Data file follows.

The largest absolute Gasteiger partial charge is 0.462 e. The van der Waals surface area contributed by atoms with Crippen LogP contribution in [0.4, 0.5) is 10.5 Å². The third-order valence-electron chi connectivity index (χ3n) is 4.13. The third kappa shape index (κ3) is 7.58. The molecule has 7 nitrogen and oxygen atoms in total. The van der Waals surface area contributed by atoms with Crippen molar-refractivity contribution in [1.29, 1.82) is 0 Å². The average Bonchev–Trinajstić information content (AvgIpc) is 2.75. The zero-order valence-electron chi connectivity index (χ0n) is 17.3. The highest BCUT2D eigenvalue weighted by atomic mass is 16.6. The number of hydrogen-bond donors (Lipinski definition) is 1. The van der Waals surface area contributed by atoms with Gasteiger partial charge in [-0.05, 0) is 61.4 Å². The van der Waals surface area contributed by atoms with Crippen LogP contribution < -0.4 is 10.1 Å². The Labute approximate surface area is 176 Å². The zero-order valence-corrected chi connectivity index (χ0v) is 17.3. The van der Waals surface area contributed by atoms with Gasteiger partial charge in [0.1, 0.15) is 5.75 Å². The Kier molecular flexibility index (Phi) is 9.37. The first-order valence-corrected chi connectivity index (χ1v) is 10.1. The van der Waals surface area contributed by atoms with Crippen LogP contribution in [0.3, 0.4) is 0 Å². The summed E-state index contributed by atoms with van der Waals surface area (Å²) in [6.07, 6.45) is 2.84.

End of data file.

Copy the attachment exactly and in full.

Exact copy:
The largest absolute Gasteiger partial charge is 0.462 e. The van der Waals surface area contributed by atoms with Crippen LogP contribution in [0.4, 0.5) is 10.5 Å². The third-order valence-electron chi connectivity index (χ3n) is 4.13. The third kappa shape index (κ3) is 7.58. The molecule has 7 nitrogen and oxygen atoms in total. The van der Waals surface area contributed by atoms with Crippen molar-refractivity contribution in [1.29, 1.82) is 0 Å². The average Bonchev–Trinajstić information content (AvgIpc) is 2.75. The zero-order valence-electron chi connectivity index (χ0n) is 17.3. The highest BCUT2D eigenvalue weighted by atomic mass is 16.6. The number of hydrogen-bond donors (Lipinski definition) is 1. The van der Waals surface area contributed by atoms with Gasteiger partial charge in [-0.05, 0) is 61.4 Å². The van der Waals surface area contributed by atoms with Crippen LogP contribution < -0.4 is 10.1 Å². The Labute approximate surface area is 176 Å². The zero-order valence-corrected chi connectivity index (χ0v) is 17.3. The van der Waals surface area contributed by atoms with Gasteiger partial charge in [0.1, 0.15) is 5.75 Å². The Kier molecular flexibility index (Phi) is 9.37. The first-order valence-corrected chi connectivity index (χ1v) is 10.1. The van der Waals surface area contributed by atoms with Crippen LogP contribution in [0.3, 0.4) is 0 Å². The summed E-state index contributed by atoms with van der Waals surface area (Å²) in [6.07, 6.45) is 2.84.